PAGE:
“Hullo!” my father shouted, startling me. They didn’t respond, or turn, or even seem to notice. “Hullo!” he tried again, this time cupping his hands around his mouth, but still nothing.

We waited and listened.

“Why don’t they answer?” I asked.

“I don’t know.”

“You ever see them before?”

He squinted and rubbed his cheek with his palm. “I don’t know.”

We watched them fade in and out of the fog for a time. I wasn’t sure how long. The boy never raised his head, and the man just made the one motion, pushing them across the water, smooth and slow. As we watched, the sun began to burn off the fog, and they seemed to fade in the distance. We could no longer hear the sound of rowing, only the faint growl of the occasional car passing by and the splashing of our own boat shifting in the water.

My father sat back in his seat and held the handles of the oars in his lap, thinking.

“Who do you suppose that was?” I asked, still in a whisper.

“I don’t know,” he said.

“Why do you think they didn’t answer you? Do you think they didn’t hear you?”

“I don’t know.”

“Do you want to follow them? To see? I bet we could catch up to them.”

“I don’t want to follow them.” My father pulled out a cigarette from the pocket of his flannel shirt, lit it, and took a long drag. Unlike my mother, he had never smoked in front of me. He closed his eyes and took a few more long puffs, then stuck the cigarette in the corner of his mouth and began rowing again.

We made it to the opposite side of the pond, to our favorite spot, and dropped in our lines with our bobbers. We didn’t talk any more that morning on the water, and like most mornings that year, we didn’t catch but a few small pickerel that we gingerly put back into the pond. On the way back to the truck, I watched for the other boat, but couldn’t find it.

The trip home was quiet. My father kept his window open, and he smoked the entire time, turning his head to the cold wind as he exhaled. As we came to Amos’s house, my father pulled the truck over and shifted the engine to neutral. Suddenly, the house, uninhabited for so many years, looked lifeless in the morning sun. It was like a tombstone faded, the name worn away, the dates chipped from the stone.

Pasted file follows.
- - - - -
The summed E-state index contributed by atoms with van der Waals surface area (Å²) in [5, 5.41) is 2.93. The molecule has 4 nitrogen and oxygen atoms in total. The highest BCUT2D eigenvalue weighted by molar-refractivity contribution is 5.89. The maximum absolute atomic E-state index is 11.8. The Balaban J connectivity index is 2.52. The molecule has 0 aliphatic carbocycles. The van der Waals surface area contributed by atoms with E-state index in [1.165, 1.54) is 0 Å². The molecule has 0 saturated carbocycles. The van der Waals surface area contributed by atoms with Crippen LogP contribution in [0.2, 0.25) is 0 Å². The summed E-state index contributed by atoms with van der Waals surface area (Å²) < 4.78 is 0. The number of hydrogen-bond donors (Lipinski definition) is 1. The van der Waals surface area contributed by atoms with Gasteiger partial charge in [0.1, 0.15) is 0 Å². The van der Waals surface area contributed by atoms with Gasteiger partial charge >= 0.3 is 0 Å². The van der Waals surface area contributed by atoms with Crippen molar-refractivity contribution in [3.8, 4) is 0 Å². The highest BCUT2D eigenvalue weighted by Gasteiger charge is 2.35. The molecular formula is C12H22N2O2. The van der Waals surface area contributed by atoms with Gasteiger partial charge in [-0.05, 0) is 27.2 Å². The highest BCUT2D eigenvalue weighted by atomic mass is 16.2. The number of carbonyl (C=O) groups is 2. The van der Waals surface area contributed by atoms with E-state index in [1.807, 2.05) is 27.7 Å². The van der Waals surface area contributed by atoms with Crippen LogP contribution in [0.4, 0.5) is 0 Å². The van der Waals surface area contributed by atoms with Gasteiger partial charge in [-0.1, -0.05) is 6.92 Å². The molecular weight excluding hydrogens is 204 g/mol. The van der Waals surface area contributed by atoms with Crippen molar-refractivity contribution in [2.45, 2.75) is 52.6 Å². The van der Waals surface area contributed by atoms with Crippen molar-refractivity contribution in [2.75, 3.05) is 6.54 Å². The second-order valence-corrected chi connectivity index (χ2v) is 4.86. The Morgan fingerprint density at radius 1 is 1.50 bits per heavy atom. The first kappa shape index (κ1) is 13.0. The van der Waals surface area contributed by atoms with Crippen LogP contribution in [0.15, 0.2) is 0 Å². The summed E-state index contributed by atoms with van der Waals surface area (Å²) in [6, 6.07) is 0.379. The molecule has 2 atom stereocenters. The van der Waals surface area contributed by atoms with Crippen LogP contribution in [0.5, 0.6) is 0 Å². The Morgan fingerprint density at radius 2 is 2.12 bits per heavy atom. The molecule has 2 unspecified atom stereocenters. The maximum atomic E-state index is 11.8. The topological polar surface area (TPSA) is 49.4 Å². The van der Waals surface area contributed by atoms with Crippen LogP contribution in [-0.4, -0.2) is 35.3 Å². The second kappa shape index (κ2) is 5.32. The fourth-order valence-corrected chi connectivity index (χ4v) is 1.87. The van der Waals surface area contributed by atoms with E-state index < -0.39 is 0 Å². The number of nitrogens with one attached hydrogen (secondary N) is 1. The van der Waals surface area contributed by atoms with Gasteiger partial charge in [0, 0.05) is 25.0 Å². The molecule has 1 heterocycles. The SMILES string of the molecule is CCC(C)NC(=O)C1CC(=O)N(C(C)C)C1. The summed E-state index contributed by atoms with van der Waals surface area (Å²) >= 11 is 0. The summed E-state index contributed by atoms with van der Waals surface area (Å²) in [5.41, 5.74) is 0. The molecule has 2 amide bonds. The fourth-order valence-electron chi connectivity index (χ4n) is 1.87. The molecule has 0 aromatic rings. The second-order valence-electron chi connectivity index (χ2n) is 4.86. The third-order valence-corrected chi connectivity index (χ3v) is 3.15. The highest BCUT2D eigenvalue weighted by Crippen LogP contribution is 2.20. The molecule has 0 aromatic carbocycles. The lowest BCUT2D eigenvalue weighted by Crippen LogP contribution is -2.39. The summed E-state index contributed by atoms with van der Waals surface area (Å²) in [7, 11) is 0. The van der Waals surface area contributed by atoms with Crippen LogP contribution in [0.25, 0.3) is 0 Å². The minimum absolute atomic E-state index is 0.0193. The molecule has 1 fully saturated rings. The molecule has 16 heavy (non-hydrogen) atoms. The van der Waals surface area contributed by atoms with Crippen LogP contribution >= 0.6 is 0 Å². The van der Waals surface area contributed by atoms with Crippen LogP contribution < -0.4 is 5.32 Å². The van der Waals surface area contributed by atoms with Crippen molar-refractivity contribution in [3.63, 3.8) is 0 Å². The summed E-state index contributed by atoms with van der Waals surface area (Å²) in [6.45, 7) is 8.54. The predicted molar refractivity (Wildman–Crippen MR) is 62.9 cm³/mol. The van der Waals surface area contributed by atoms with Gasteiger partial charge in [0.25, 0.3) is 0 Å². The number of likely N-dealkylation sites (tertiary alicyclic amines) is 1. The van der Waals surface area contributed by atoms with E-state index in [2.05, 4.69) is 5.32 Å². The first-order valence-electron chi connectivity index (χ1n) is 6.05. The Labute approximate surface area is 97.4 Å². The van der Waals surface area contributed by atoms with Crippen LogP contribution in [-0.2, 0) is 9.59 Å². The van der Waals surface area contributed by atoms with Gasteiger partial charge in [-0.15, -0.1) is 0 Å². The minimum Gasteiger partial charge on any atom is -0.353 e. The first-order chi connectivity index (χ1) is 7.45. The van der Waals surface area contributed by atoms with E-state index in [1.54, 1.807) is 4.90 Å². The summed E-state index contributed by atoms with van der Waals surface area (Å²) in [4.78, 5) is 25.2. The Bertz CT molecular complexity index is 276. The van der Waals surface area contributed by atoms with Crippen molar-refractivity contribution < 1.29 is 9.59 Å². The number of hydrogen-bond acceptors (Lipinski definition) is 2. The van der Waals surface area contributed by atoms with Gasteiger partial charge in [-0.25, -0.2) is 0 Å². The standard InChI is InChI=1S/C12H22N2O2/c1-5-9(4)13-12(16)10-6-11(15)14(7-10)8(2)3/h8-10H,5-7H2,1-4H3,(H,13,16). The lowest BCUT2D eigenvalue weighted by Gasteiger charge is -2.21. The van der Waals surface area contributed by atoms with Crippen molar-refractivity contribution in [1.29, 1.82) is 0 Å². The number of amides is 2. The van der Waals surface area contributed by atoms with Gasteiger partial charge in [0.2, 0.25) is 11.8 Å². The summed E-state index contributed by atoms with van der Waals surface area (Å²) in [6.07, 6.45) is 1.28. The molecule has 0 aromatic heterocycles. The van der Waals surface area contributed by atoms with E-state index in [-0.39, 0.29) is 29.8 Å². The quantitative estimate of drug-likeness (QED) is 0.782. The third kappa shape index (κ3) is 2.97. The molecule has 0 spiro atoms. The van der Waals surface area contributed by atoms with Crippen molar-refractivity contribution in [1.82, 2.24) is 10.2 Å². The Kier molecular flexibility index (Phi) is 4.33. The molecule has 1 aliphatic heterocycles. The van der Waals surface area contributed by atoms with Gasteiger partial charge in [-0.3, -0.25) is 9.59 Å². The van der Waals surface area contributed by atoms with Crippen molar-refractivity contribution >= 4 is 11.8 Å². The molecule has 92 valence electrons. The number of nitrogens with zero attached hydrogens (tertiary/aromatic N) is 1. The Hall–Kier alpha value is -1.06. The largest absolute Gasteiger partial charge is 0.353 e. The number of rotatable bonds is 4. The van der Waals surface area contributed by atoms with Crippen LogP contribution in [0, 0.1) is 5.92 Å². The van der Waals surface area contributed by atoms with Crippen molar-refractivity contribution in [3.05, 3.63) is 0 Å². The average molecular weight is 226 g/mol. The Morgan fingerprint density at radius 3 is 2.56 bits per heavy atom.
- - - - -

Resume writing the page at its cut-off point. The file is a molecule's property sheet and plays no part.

“Who taught you about Amos Fortune?”

“Your granddad did when I was a little kid.” He pressed the cigarette into the ashtray and flicked it out the window.

“How did he know about it?”

“Your granddad knew everything about this little town. He loved it.”

“I like it too.”

“You two probably would have gotten along pretty well then.”

“You don’t like Jaffrey?”

My father pulled at his mustache and stared at the little house. “No, it’s not that. There’s a lot I like in this town. I know this town. I know it like family, but family doesn’t always mean nice. Family can be hard too, you know?”

“You mean mom?” I asked.

“No, not your mom. Your granddad and I weren’t real close, that’s all.” He pulled off his hat and scratched his head. “Part of me wishes you met him before he died, but part of me is glad you didn’t. Sometimes it’s easier to remember people in stories.”

“You don’t tell many stories about him.”

“I tell you all the stories he told me.” My father turned his head away from me. His fingers tapped the top of the steering wheel. “That’s the best way I can think of telling you about your granddad. He and I used to go fishing just like we do. He was a great fisherman, a real outdoorsman, and he taught me what I know.” He took a long draught from his mug of lukewarm coffee. “Come on. I need to get you back to your mother.”

He pushed the truck into gear and started back down the road. When we got back to the house, he gripped my shoulder and smiled at me through his mustache. I jumped from the truck and watched him pull out from the driveway and leave. A cloud of dust kicked up behind the truck and obscured it more and more as he got further and further from me.